Thursday 5 July 2012


Live Review

NewhamptonArts Centre, Wolverhampton 

Dublin balladeer Andy Irvine has a folk pedigree as good as anyone’s and to his session at the arts centre in Whitmore Reans, he brought his wealth of experience, with groups such as Planxty and Sweeney’s Men, along with the tradition of uncluttered folk music.

Andy Irvine, picture courtesy of  Brian Hartigan
Even if you didn’t know he was one of Irvine’s heroes his earthy similarity and musical observation would immediately remind you of the great Woody Guthrie.
His skill with the range of guitars he brings with him is incredible to watch and wonderful to listen to. 
The singer’s subtle banter both about and between the songs enthralled the audience most notably with the Spirit of Mother Jones, about a union activist and thorn in the side of American industrialists.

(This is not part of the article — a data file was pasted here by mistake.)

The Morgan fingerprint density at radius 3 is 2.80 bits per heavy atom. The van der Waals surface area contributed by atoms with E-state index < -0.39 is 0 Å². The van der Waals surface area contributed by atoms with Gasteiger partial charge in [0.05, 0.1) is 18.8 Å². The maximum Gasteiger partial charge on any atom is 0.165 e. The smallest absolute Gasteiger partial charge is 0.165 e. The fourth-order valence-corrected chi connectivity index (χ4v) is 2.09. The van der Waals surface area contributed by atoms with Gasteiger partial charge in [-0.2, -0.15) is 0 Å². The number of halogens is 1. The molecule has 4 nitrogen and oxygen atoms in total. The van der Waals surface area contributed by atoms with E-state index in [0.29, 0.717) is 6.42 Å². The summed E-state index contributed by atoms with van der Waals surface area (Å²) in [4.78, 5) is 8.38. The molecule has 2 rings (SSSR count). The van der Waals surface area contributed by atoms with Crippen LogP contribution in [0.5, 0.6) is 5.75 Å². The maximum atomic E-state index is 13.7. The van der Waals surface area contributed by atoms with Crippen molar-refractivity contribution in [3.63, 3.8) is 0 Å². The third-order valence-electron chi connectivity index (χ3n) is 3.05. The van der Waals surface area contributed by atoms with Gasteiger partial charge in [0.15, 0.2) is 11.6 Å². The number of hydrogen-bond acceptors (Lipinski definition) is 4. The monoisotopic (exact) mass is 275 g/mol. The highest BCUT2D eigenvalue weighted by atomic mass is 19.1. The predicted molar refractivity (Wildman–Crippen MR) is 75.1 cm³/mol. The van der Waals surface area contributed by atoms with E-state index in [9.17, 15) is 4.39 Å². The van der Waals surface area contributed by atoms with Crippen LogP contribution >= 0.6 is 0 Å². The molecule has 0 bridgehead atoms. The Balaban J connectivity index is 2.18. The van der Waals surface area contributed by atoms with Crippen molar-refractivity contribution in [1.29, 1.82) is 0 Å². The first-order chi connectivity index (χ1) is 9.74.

The traditional themes were there of love, betrayal and rakes in the track Reynardine, and adventures on the sea. 
One in particular Close Shave had the audience in fits of laughter at the misfortune of a sailor particularly fond of the drink.
Notwithstanding the fact he needs to label the many harmonicas, he brings with him his musical playfulness in songs such as Monaghans which recount his days in Dublin rubbing shoulders with the likes of Ronnie Drew and Barney McKenna of The Dubliners. Irvine was a child actor and one of his first appearances and his mother’s last was at the Grand Theatre in Wolverhampton which he recalled fondly in between the songs.
As you would expect he played some of the tracks from his new album Abocurragh including Empty Handed and Oslo/Norwegian Mazurka which allowed him to really give his fingers a work out and impress the audience with his playing skills.
Andy is teaming up with Billy Bragg for a centenary celebration of the legendary Woody Guthrie in Vicar Street, 58 Thomas Street, Dublin 2 on Monday September 17 from 8 pm, see his website for the link.

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